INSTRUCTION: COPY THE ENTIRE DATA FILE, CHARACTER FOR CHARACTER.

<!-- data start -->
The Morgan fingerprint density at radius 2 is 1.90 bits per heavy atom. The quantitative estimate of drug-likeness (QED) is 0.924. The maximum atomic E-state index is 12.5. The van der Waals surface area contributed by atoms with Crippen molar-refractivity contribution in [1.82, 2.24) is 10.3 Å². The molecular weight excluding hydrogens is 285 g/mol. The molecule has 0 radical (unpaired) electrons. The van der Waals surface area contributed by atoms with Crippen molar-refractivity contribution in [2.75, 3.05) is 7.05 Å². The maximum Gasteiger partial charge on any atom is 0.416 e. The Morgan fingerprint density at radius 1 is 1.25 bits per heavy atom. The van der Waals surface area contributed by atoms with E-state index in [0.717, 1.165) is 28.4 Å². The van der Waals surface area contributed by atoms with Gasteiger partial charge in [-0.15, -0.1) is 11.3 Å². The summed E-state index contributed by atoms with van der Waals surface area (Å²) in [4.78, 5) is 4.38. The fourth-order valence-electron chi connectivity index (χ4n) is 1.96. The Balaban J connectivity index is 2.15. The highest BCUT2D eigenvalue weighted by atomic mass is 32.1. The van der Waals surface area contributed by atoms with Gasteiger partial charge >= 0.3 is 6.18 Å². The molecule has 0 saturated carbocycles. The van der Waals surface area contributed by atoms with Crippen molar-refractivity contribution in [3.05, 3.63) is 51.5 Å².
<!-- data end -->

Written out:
The Morgan fingerprint density at radius 2 is 1.90 bits per heavy atom. The quantitative estimate of drug-likeness (QED) is 0.924. The maximum atomic E-state index is 12.5. The van der Waals surface area contributed by atoms with Crippen molar-refractivity contribution in [1.82, 2.24) is 10.3 Å². The molecular weight excluding hydrogens is 285 g/mol. The molecule has 0 radical (unpaired) electrons. The van der Waals surface area contributed by atoms with Crippen molar-refractivity contribution in [2.75, 3.05) is 7.05 Å². The maximum Gasteiger partial charge on any atom is 0.416 e. The Morgan fingerprint density at radius 1 is 1.25 bits per heavy atom. The van der Waals surface area contributed by atoms with E-state index in [0.717, 1.165) is 28.4 Å². The van der Waals surface area contributed by atoms with Gasteiger partial charge in [-0.15, -0.1) is 11.3 Å². The summed E-state index contributed by atoms with van der Waals surface area (Å²) in [4.78, 5) is 4.38. The fourth-order valence-electron chi connectivity index (χ4n) is 1.96. The Balaban J connectivity index is 2.15. The highest BCUT2D eigenvalue weighted by atomic mass is 32.1. The van der Waals surface area contributed by atoms with Gasteiger partial charge >= 0.3 is 6.18 Å². The molecule has 0 saturated carbocycles. The van der Waals surface area contributed by atoms with Crippen molar-refractivity contribution in [3.05, 3.63) is 51.5 Å².